More info: https://europa.eu/cultural-heritage

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History:

Thessaloniki (520 km. north of Athens) is the second largest city of Greece and the most important centre of the area. Built near the sea (at the back of the Thermaïkos Gulf), it is a modern metropolis bearing the marks of its stormy history and its cosmopolitan character, which give it a special beauty and charm .

Thessaloniki1

The city of Thessaloniki Greece was founded in 315 BC by king Cassander of Macedonia. It got its name from Thessaloniki, wife of Cassander and half-sister of Alexander the Great, who, in turn, was named like that after her father, king Phillip II of Macedonia, to commemorate his victory over the Phocians with the help of Thessalian horsemen. Thessaloniki, in greek, actually means the "victory of the Thessalians".

thessaloniki2

Thessaloniki's history spans some 2,300 years. An important metropolis by the Roman period, Thessaloniki was the second largest and wealthiest city of the Byzantine Empire. Thessaloniki is home to numerous notable Byzantine monuments, including the Paleochristian and Byzantine monuments of Thessaloniki, a UNESCO World Heritage Site, as well as several Roman, Ottoman and Sephardic Jewish structures. The city's main university, Aristotle University, is the largest in Greece and the Balkans.

Sightseeing:

You can visit:

  • The northernmost Byzantine walls of the city and parts of the western walls
  • The city's symbol - the White Tower, one of the 16th c. AD fortified towers - which is the only surviving tower on the seafront
  • The upper town for its traditional old houses, small cobbled streets, Byzantine citadel, the Eptapyrgion fort.
  • The Byzantine churches built between the 5th and 14th century, such as Agios Demetrios, (7th c.) and Agia Sophia (Holy Wisdome, 9th c.), and many lovely smaller ones in the upper town (St Nicolaos Orfanos is particularly worth a look for its frescoes), which are on the UNESCO World Heritage List.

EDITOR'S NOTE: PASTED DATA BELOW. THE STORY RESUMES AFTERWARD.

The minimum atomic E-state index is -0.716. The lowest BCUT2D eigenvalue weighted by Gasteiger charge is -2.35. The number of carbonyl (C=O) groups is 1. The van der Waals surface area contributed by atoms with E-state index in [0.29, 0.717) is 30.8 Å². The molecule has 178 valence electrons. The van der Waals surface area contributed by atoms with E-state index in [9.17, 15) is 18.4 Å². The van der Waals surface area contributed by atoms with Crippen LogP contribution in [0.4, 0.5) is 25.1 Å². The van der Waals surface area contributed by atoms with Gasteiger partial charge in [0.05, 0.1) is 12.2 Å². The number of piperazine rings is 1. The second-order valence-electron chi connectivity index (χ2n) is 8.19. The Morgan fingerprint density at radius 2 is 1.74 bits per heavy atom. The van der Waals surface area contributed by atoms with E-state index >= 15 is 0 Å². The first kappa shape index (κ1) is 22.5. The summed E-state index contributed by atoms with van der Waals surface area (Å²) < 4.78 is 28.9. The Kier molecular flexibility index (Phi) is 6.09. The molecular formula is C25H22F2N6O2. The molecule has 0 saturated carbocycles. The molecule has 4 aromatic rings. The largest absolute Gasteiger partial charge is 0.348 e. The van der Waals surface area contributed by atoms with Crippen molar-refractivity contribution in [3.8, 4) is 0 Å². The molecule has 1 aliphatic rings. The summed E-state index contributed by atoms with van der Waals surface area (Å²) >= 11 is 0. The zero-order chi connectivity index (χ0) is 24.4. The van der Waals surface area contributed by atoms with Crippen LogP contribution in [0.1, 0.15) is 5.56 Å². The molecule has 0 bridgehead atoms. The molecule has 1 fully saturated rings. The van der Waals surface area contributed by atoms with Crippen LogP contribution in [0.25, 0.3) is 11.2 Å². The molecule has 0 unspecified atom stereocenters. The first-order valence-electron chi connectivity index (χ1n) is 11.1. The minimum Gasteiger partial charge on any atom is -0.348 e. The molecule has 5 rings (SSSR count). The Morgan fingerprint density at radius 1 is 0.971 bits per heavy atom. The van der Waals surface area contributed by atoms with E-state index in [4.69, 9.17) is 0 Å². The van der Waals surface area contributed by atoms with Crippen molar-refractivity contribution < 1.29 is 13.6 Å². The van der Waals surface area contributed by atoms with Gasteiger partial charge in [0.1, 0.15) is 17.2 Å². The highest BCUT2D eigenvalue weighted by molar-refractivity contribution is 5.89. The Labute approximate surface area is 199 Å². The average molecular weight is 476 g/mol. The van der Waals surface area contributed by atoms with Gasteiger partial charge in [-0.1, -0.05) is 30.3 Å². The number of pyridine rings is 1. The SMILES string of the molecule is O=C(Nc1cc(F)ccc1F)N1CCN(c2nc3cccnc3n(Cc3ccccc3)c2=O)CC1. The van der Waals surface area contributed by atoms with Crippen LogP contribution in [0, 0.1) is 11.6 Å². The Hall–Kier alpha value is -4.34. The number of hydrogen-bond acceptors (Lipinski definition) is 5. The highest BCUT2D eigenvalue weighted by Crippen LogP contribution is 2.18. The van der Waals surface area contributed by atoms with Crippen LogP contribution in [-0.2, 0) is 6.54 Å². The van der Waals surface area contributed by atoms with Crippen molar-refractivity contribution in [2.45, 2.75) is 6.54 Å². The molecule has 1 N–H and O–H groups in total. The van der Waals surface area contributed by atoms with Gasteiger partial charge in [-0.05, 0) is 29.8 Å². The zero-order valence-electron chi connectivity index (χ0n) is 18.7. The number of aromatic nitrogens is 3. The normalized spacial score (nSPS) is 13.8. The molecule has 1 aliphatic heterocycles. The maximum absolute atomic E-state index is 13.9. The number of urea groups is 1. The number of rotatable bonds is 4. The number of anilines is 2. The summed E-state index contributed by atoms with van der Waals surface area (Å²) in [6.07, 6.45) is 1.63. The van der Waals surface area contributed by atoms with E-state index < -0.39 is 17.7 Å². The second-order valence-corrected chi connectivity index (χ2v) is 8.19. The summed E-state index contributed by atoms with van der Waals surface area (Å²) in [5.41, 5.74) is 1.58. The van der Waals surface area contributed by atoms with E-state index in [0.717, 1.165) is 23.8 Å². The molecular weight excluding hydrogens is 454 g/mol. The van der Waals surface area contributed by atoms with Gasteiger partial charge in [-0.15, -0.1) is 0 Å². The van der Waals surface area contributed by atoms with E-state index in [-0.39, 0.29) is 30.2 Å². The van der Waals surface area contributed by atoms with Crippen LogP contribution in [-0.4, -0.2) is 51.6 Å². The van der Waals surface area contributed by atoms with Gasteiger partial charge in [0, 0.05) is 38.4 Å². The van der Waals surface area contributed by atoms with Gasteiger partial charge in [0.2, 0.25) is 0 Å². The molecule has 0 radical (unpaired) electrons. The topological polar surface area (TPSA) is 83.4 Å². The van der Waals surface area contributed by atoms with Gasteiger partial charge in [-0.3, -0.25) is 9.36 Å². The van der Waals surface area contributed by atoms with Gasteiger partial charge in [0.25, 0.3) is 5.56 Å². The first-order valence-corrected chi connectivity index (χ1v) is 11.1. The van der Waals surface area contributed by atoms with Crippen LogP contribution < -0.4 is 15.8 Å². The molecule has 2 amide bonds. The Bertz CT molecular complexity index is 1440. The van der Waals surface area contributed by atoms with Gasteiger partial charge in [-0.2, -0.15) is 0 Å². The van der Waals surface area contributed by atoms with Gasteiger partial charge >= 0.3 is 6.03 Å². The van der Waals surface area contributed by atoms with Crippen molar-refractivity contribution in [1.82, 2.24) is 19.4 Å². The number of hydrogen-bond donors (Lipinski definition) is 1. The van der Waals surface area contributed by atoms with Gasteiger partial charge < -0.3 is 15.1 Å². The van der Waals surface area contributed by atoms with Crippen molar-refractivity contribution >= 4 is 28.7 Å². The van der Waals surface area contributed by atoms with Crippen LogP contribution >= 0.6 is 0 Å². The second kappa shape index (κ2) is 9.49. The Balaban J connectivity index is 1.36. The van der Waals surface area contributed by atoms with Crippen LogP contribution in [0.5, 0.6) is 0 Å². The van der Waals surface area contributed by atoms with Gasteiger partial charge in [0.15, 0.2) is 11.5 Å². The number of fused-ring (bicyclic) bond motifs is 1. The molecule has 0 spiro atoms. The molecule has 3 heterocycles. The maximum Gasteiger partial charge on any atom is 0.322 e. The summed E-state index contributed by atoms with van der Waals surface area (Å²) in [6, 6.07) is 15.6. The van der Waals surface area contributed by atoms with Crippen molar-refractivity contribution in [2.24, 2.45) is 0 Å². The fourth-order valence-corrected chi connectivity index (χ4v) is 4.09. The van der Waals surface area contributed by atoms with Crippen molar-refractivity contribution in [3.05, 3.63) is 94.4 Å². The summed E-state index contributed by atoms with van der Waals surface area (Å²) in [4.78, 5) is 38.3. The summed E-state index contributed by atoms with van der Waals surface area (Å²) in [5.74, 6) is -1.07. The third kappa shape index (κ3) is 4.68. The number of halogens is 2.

• The traditional central food market, with hundreds of stalls selling meat, fish, fruit, vegetables, cheap clothes and shoes, flowers, herbs and spices, between Aristotele Square and Venizelou street.
  • Aristotelous Square-the biggest of the city-and the promenade with its cafes and restaurants.

Professional Development Workshop (PDW)

«Building the future of Europe through Cultural Heritage»

Place: Thessaloniki, Greece          

Venue: Themet Hotel

Dates: 19, 20, 21 April 2018

Target group: Teachers of secondary education (age group 12-18)

Hashtags: #eTwforCulture,  #eTwinning

Please note before registering!
Only teachers confirmed by the NSS may be registered to the conference.

* For teachers from Greece there are limited seats available.

 

 

The main objectives of the PDW are to:

  • Combine issues of Cultural Heritage with education and highlight how students can discover and engage with Europe's cultural heritage and reinforce a sense of belonging to a common European space.
  • Prepare teachers to exploit the potential of Cultural Heritage in schools and in their eTwinning activities.